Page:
Fiction and the World—Take A Good, Hard Look at Yourselves!

Deutsch: Zentrale Heterochromie: Grüne Iris, u...

Take a Good Hard Look at Yourselves. (Photo credit: Wikipedia. Deutsch: Zentrale Heterochromie.)

I read a post by Nathan Bransford, about the world losing  its taste for complexity in fiction. It linked to a Rumpus post, by Rob Roberge. The Rumpus post talked about moral dilemmas and men and women and literature. Definitely an interesting post. Besides the moral dilemma, and several others points that also stood out, I want to begin with this point: the age-old “gender fight” that always seems to be brought up, however briefly. About how the world is still largely run by men and women and the world have it so bad. It wasn’t made much of in this article, but I have to comment, because it implies a lot.

Okay, nothing’s perfect, and men seem to largely run the world. But consider for a moment how the world might be if women did run the world.

Right now all this man v. woman talk about who’s running things implies the negative aspects of a male-dominate Weltanschauung. Fine. Now, for just a moment, consider all the negative implications associated with a female-dominated world. Go on, do it. Think about all you hate and despise about the female Weltanschauung, I’m not going to list any; I’m leaving that up to all of you out there. I’m asking this because we’re focusing on the negative aspects of male gender and ignoring the positive aspects, so turnabout is fair play. I’m not about gender bashing, as anyone who knows me can tell you, but come on, let’s face it—no one’s perfect. You know what I’m talking about, so quit dicking around and be honest. Do you really think that kind of a world would be any better?

To me, it’s not so much about the sex of the “entity” running the world, but the mindset (and consider this: most psychologists have recently declared that many who run the world can be labeled as psychopaths; they don’t break this out into genders [at least I haven’t seen it], just one thing: many-to-most leading high-ranking business leaders display psychopathic behavior). Then there’s the increasingly nascent operation of bean counters running everything. Instead of all this dickering about crappy men running around screwing up the world and how much better women would be at it, saving all our souls and morals and intellect and emotion, I suggest that maybe it’s a mindset, not a gender thing, and the incumbent entity is just an easy target. It just so happens that one set of gonads has the so-called “upper hand.” In my experience working with and for both men and women, I find each just as capable and culpable as the other. There is no Saving Gender. No Second Coming of a Gender Savior. Woman have plenty of their own inherent goods and bads, just like men do, and with the infusion of more women into the workplace—or buying books—there is already more influence of women into everyday everything. And, to be honest, I don’t see any saving grace. I see women becoming just as stressed, just as angry, just as overwhelmed as their male counterparts in every area of life: on the road, in the office, at home, and on Facebook. Sure, arguments can definitely be made that while they are in the workplace they also have to come home and run the household like they used to. Fair argument…but they’re still stressed and overwhelmed and every other descriptor that men have, whether or not you add “more” to it, because of extra home responsibilities. But, I’ve also read and heard more and more men are becoming the stay-at-home dads, these days.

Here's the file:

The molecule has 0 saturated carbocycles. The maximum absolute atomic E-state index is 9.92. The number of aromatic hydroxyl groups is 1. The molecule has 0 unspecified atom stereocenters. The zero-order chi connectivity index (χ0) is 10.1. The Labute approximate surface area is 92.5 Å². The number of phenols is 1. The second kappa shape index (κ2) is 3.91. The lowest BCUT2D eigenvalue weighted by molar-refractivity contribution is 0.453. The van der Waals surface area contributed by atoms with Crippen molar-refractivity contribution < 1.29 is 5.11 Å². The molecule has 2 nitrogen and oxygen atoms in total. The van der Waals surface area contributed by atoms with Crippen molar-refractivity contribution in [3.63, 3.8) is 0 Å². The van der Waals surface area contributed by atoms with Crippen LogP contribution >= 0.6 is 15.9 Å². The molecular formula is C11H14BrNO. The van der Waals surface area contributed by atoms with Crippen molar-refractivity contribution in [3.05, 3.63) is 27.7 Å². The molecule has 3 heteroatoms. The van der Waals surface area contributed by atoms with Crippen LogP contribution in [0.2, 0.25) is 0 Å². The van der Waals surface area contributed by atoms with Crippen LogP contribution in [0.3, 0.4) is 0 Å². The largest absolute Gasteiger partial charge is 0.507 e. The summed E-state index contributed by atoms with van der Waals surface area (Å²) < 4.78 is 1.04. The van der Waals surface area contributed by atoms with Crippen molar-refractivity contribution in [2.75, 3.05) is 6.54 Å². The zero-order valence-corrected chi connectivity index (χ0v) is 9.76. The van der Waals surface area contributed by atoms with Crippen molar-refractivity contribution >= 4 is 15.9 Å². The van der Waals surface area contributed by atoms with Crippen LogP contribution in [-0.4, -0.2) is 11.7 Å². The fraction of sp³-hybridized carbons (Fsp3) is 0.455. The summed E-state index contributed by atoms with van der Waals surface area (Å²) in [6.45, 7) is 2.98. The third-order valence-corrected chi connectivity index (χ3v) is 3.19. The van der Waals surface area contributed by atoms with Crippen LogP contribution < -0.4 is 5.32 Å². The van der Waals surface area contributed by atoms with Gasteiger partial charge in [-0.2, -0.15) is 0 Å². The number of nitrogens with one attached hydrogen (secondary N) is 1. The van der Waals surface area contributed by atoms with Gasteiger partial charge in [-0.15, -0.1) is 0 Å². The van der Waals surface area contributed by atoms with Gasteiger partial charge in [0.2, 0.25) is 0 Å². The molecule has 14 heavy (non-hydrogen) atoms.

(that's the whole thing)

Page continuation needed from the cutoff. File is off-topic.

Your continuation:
But, there is more to the Rumpus post. Why is there such a decline to the reading of fiction, or to the male readership of fiction? Is there really, or is it more that there is such an incline to the female readership, that the male readership simply pales by comparison? There is much talk (at least in the writing and reading circles) about the decline of something, sometime, and this was the current target. It would be great to see some actual studied numbers on the topics, but how useful would that really be? After all, how many times have you lent or received a book from another? There’s no money exchanged, no databased stat at no point-of-sale on those books. How good are these numbers, really?

And let’s talk about quality. Formula.

I know just from own personal experience, that I have been extremely disappointed in the fiction out there. Yes, there are a few exceptions, but nearly every new book of fiction I’ve recently purchased at bookstores/Amazon has disappointed me to the point of early reading termination. Now, yes, I’ve discovered about myself that I have become a pretty picky reader, but I’m an open reader. Open to new ideas and stories. I don’t get to do much of it, for various reasons, but most of the time when I’ve branched out, I’ve not been happy with the purchase. There are many out there lamenting about the state of publishing (including myself), like Joe Ponepinto, and they present legitimate positions. Pedantic, uninspired, unimaginative, overly formulaic, et cetera.

Perhaps what’s being published now is actually more sub par than in the past? I’ve realized that at some point in the past, we’d lost the eloquence that seemed to be better expressed on a daily basis than is today. Sure, there has always been the unschooled…but once you got to “the schooled,” it seemed (to my limited way of thinking) that people just plain talked gooder in the 1700 and 1880s. Perhaps I’m wrong.